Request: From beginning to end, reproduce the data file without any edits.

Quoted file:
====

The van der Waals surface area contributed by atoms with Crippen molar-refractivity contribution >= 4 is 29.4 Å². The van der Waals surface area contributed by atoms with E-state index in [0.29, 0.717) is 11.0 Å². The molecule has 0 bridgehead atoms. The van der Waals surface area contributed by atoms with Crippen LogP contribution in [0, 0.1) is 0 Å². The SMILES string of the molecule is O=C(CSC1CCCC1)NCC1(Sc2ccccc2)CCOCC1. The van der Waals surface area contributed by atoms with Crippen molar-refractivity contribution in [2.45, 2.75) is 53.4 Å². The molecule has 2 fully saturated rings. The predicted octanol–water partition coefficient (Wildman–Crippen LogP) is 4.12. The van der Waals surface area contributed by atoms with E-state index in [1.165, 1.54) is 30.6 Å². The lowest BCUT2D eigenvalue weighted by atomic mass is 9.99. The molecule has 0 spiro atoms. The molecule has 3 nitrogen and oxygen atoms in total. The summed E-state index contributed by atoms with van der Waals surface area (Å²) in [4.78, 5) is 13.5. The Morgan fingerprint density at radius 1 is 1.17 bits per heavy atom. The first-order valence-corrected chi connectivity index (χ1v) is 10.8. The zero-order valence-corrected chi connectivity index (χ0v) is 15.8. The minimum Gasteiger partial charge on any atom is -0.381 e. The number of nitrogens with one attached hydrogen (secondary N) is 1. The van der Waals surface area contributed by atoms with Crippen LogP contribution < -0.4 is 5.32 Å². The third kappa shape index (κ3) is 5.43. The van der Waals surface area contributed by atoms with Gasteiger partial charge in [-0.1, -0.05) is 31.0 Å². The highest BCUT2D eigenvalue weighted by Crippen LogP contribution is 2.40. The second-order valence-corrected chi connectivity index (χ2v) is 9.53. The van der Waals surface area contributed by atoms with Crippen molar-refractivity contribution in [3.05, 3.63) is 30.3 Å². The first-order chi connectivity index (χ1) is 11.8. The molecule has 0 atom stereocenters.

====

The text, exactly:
The van der Waals surface area contributed by atoms with Crippen molar-refractivity contribution >= 4 is 29.4 Å². The van der Waals surface area contributed by atoms with E-state index in [0.29, 0.717) is 11.0 Å². The molecule has 0 bridgehead atoms. The van der Waals surface area contributed by atoms with Crippen LogP contribution in [0, 0.1) is 0 Å². The SMILES string of the molecule is O=C(CSC1CCCC1)NCC1(Sc2ccccc2)CCOCC1. The van der Waals surface area contributed by atoms with Crippen molar-refractivity contribution in [2.45, 2.75) is 53.4 Å². The molecule has 2 fully saturated rings. The predicted octanol–water partition coefficient (Wildman–Crippen LogP) is 4.12. The van der Waals surface area contributed by atoms with E-state index in [1.165, 1.54) is 30.6 Å². The lowest BCUT2D eigenvalue weighted by atomic mass is 9.99. The molecule has 0 spiro atoms. The molecule has 3 nitrogen and oxygen atoms in total. The summed E-state index contributed by atoms with van der Waals surface area (Å²) in [4.78, 5) is 13.5. The Morgan fingerprint density at radius 1 is 1.17 bits per heavy atom. The first-order valence-corrected chi connectivity index (χ1v) is 10.8. The zero-order valence-corrected chi connectivity index (χ0v) is 15.8. The minimum Gasteiger partial charge on any atom is -0.381 e. The number of nitrogens with one attached hydrogen (secondary N) is 1. The van der Waals surface area contributed by atoms with Crippen LogP contribution < -0.4 is 5.32 Å². The third kappa shape index (κ3) is 5.43. The van der Waals surface area contributed by atoms with Gasteiger partial charge in [-0.1, -0.05) is 31.0 Å². The highest BCUT2D eigenvalue weighted by Crippen LogP contribution is 2.40. The second-order valence-corrected chi connectivity index (χ2v) is 9.53. The van der Waals surface area contributed by atoms with Crippen molar-refractivity contribution in [3.05, 3.63) is 30.3 Å². The first-order chi connectivity index (χ1) is 11.8. The molecule has 0 atom stereocenters.